The other side of it is that number ranges are not prescriptive. E.g., 2-10 can be achieved various ways: 1d4+1d6, 1d2+1d8, 1d9+1 (if you have a nine-sided die), 1d10 reroll 1s, and so on are all legitimate throws. There is a (quite enjoyable) sub-game in there figuring out neat/efficient dice combinations that satisfy required ranges.

With V5 "in progress" and my current workload the way it is, I don't hold out much hope of ever revising V4 to include d notation.

Probably not exactly what you wanted to hear, but I hope that is helpful none-the-less.

Simon

p.s. If you encounter a difficult number range the solve all solution is: throw a larger die (d20 or d100) and reroll any result outside the required range. It's "quick and dirty" but it works

Absolutely no problem whatever with asking the question; that's what this forum is for! Also, thanks to Mike for providing an answer and my apologies for not seeing your post sooner. Unfortunately I have been so buried in work I have barely stopped by here in the last few months.

Anyways. Number ranges were the way things were done all the way through to the AD&D MM and PHB. The now well-known "d notation" only began to become the standard with the AD&D DMG (first published in August 1979). So from that perspective, ranges have an OD&D feel to them.

The other side of it is that number ranges are not prescriptive. E.g., 2-10 can be achieved various ways: 1d4+1d6, 1d2+1d8, 1d9+1 (if you have a nine-sided die), 1d10 reroll 1s, and so on are all legitimate throws. There is a (quite enjoyable) sub-game in there figuring out neat/efficient dice combinations that satisfy required ranges.

With V5 "in progress" and my current workload the way it is, I don't hold out much hope of ever revising V4 to include d notation.

Probably not exactly what you wanted to hear, but I hope that is helpful none-the-less.

Simon

p.s. If you encounter a difficult number range the solve all solution is: throw a larger die (d20 or d100) and reroll any result outside the required range. It's "quick and dirty" but it works

[f=32]Golgildir the Elf Medium (MV 12", AC 9, HD 1, hp 1/1, AL N) great cloak, lantern; spells: color spray; scrolls: sleep, sleep, charm person

Hirelings: Georges; torch[/f]

Hirelings: Georges; torch[/f]

You mean... this is a thing? There are other people who also get a small pleasure seeing dice ranges and trying to figure out what dice are implied by them?waysoftheearth wrote:...There is a (quite enjoyable) sub-game in there figuring out neat/efficient dice combinations that satisfy required ranges...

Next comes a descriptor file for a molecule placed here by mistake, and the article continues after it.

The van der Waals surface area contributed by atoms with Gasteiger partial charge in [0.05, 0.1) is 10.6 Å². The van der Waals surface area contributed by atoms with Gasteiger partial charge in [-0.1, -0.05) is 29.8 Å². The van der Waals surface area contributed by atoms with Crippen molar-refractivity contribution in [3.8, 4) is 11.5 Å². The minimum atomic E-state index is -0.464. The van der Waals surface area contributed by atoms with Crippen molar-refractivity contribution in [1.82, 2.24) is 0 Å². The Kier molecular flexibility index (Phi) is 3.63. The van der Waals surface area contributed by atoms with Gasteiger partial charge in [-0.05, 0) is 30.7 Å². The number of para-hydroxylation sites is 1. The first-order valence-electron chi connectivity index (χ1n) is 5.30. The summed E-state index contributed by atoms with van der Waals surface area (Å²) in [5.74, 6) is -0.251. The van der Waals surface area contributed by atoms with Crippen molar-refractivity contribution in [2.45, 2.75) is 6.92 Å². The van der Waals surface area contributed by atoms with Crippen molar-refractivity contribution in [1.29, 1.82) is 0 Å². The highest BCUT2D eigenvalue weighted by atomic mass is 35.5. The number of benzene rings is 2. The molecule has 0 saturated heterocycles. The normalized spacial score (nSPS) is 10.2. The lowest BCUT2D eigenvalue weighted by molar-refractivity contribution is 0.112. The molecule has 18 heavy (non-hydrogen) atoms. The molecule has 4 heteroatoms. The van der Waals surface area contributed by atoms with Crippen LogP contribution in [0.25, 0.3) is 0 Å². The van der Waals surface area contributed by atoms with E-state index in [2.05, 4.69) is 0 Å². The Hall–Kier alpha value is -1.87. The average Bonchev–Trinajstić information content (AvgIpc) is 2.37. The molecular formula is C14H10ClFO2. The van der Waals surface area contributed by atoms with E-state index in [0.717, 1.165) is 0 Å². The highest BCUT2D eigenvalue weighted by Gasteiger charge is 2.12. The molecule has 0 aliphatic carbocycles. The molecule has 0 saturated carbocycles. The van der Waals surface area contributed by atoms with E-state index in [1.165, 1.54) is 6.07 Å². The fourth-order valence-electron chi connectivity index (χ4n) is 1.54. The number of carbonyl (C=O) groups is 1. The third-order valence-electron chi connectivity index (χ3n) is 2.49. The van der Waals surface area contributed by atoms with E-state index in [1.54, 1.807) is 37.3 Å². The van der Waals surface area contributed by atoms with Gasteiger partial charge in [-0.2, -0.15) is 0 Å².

*whew*

Dougal Blackfoot (MV 9", AC 6, Lvl 4, HP 10/10) leather, short sword+main gauche

Why is there no "like" button on this forum?

[f=32]Golgildir the Elf Medium (MV 12", AC 9, HD 1, hp 1/1, AL N) great cloak, lantern; spells: color spray; scrolls: sleep, sleep, charm person

Hirelings: Georges; torch[/f]

Hirelings: Georges; torch[/f]

Dunno. We should ask the site admin.

Dougal Blackfoot (MV 9", AC 6, Lvl 4, HP 10/10) leather, short sword+main gauche

I can attest that after a couple of plays, figuring out dice combinations is a somewhat fun puzzle. One that isn't inherently necessary, and some might say "archaic" in name of nostalgia; yet there's a sense of satisfaction in "solving" it.waysoftheearth wrote:...There is a (quite enjoyable) sub-game in there figuring out neat/efficient dice combinations that satisfy required ranges.

4-24 was the latest puzzle I've solved. In hindsight, It's kinda stupid to not automatically think 4D6. But seeing a pair of two in there made me thought of D4s on reflex. Plus, it's usually written like 4D6, so my mind wandered off into other dice types.

Will do. It's a quick solution indeed, but I reckon there's a chance figuring out the actual dice combination is faster than re-rolling every time a result is out of range.If you encounter a difficult number range the solve all solution is: throw a larger die (d20 or d100) and reroll any result outside the required range. It's "quick and dirty" but it works.

EDIT: I just came here to say that doing the "d20/d100" method, while faster, actually eradicates the bell-curve and probabilities you'd normally get. Whether this is game breaking or not, I have no clue.